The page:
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December 23, 2013


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I believe the mayfly, which is said to live for only a day, is called an ephemeris, but I don't know if this literal application preceded the metaphoric use or the other way around.

John: Close! Mayflies are "ephemerids" belonging to the order Ephemoptera; the two species are Ephemera danica or Ephemera vulgata. (Source: OED.)

Wikipedia gives some names for mayfly in non-English languages, all of which contain the "one-day" element: German Eintagsfliege, Dutch eendagsvlieg, Slovenian enodnevnica, Swedish dagslända, Danish and Norwegian døgnflue, Polish jętka jednodniówka, Finnish päivänkorento, Hebrew בַּריוֹם.

Mayfly would be a good name for an ephemeral app!

Yesterday on Fresh Air, Geoff Nunberg did a piece on SAT words; at the end he said:

I asked my daughter if she recalled any of the items we went over on flashcards when she was preparing for the SAT about seven years ago. "The only one I remember is 'ephemeral,' " she said, then added, "I'm aware that there's a certain irony in that."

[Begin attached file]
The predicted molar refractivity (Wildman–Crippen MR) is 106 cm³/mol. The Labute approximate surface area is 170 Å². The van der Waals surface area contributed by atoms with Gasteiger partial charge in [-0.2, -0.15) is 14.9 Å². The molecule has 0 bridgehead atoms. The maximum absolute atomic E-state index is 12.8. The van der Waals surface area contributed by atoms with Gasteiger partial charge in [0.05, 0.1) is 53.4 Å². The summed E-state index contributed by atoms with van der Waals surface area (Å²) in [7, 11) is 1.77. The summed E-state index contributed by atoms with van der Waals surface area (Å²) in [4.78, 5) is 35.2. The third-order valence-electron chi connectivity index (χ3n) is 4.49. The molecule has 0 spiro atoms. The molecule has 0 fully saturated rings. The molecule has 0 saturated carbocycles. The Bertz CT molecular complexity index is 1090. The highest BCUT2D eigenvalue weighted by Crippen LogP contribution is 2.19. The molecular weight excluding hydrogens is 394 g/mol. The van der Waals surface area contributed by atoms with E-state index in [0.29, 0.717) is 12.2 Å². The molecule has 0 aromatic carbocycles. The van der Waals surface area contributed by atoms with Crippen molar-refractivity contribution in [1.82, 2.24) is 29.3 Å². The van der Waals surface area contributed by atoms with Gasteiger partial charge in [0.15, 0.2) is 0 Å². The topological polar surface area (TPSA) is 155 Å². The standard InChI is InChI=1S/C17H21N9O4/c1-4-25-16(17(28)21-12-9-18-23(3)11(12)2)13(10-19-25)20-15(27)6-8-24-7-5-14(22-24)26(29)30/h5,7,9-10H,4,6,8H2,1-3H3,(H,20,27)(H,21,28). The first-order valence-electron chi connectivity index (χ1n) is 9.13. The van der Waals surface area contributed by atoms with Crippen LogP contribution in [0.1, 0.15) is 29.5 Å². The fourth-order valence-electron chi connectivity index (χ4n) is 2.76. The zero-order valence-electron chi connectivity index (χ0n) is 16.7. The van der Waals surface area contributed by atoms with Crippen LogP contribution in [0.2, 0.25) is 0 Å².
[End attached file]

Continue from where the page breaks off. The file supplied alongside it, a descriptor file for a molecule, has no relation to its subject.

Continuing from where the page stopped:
Hard to tell how it was spelled, but I think the drug that halted telekinetic powers in the film "Scanners," by David Cronenberg, was called Ephemerol. Did Cronenberg mean that it rendered the scanners mind control ability "ephemeral," or was it just a meaningless term he threw in because he had to quickly finish the script? Hopefully, Cronenberg (he wrote it also) will write in and tell us. Probably ain't gonna happen though.

Timothy: Ephemerol is on one blog's list of "11 Awesomest Fictional Drugs": http://www.ugo.com/the-goods/ephemerol

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